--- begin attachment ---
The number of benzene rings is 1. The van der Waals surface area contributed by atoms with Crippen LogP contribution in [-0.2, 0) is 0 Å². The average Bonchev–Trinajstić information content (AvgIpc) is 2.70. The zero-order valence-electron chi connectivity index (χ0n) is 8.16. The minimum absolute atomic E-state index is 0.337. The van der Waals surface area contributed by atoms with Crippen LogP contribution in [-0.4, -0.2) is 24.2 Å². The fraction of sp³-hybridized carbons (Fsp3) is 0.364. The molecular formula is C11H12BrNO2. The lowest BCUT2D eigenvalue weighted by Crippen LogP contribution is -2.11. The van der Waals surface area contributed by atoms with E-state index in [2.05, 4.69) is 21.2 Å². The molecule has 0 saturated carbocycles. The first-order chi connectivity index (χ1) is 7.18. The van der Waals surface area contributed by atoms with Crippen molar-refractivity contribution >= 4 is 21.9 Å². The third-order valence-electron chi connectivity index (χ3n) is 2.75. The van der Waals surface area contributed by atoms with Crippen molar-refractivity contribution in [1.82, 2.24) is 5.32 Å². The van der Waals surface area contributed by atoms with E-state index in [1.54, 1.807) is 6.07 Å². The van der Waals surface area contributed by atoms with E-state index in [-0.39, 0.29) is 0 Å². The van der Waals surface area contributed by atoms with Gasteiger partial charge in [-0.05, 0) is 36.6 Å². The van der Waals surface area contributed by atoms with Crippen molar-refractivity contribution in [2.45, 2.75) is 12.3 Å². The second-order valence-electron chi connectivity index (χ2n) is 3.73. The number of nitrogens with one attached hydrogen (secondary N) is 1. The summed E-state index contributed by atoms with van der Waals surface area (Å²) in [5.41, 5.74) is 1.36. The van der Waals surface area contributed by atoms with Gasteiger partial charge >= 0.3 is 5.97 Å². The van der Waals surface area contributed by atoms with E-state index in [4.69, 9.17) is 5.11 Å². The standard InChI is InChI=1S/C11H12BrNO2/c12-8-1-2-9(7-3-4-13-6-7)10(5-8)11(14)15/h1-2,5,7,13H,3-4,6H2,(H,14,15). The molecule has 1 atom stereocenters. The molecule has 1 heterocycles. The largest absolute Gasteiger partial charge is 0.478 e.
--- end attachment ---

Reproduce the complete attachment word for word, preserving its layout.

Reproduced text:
The number of benzene rings is 1. The van der Waals surface area contributed by atoms with Crippen LogP contribution in [-0.2, 0) is 0 Å². The average Bonchev–Trinajstić information content (AvgIpc) is 2.70. The zero-order valence-electron chi connectivity index (χ0n) is 8.16. The minimum absolute atomic E-state index is 0.337. The van der Waals surface area contributed by atoms with Crippen LogP contribution in [-0.4, -0.2) is 24.2 Å². The fraction of sp³-hybridized carbons (Fsp3) is 0.364. The molecular formula is C11H12BrNO2. The lowest BCUT2D eigenvalue weighted by Crippen LogP contribution is -2.11. The van der Waals surface area contributed by atoms with E-state index in [2.05, 4.69) is 21.2 Å². The molecule has 0 saturated carbocycles. The first-order chi connectivity index (χ1) is 7.18. The van der Waals surface area contributed by atoms with Crippen molar-refractivity contribution >= 4 is 21.9 Å². The third-order valence-electron chi connectivity index (χ3n) is 2.75. The van der Waals surface area contributed by atoms with Crippen molar-refractivity contribution in [1.82, 2.24) is 5.32 Å². The van der Waals surface area contributed by atoms with E-state index in [1.54, 1.807) is 6.07 Å². The van der Waals surface area contributed by atoms with E-state index in [-0.39, 0.29) is 0 Å². The van der Waals surface area contributed by atoms with Gasteiger partial charge in [-0.05, 0) is 36.6 Å². The van der Waals surface area contributed by atoms with Crippen molar-refractivity contribution in [2.45, 2.75) is 12.3 Å². The second-order valence-electron chi connectivity index (χ2n) is 3.73. The number of nitrogens with one attached hydrogen (secondary N) is 1. The summed E-state index contributed by atoms with van der Waals surface area (Å²) in [5.41, 5.74) is 1.36. The van der Waals surface area contributed by atoms with Gasteiger partial charge >= 0.3 is 5.97 Å². The van der Waals surface area contributed by atoms with E-state index in [4.69, 9.17) is 5.11 Å². The standard InChI is InChI=1S/C11H12BrNO2/c12-8-1-2-9(7-3-4-13-6-7)10(5-8)11(14)15/h1-2,5,7,13H,3-4,6H2,(H,14,15). The molecule has 1 atom stereocenters. The molecule has 1 heterocycles. The largest absolute Gasteiger partial charge is 0.478 e.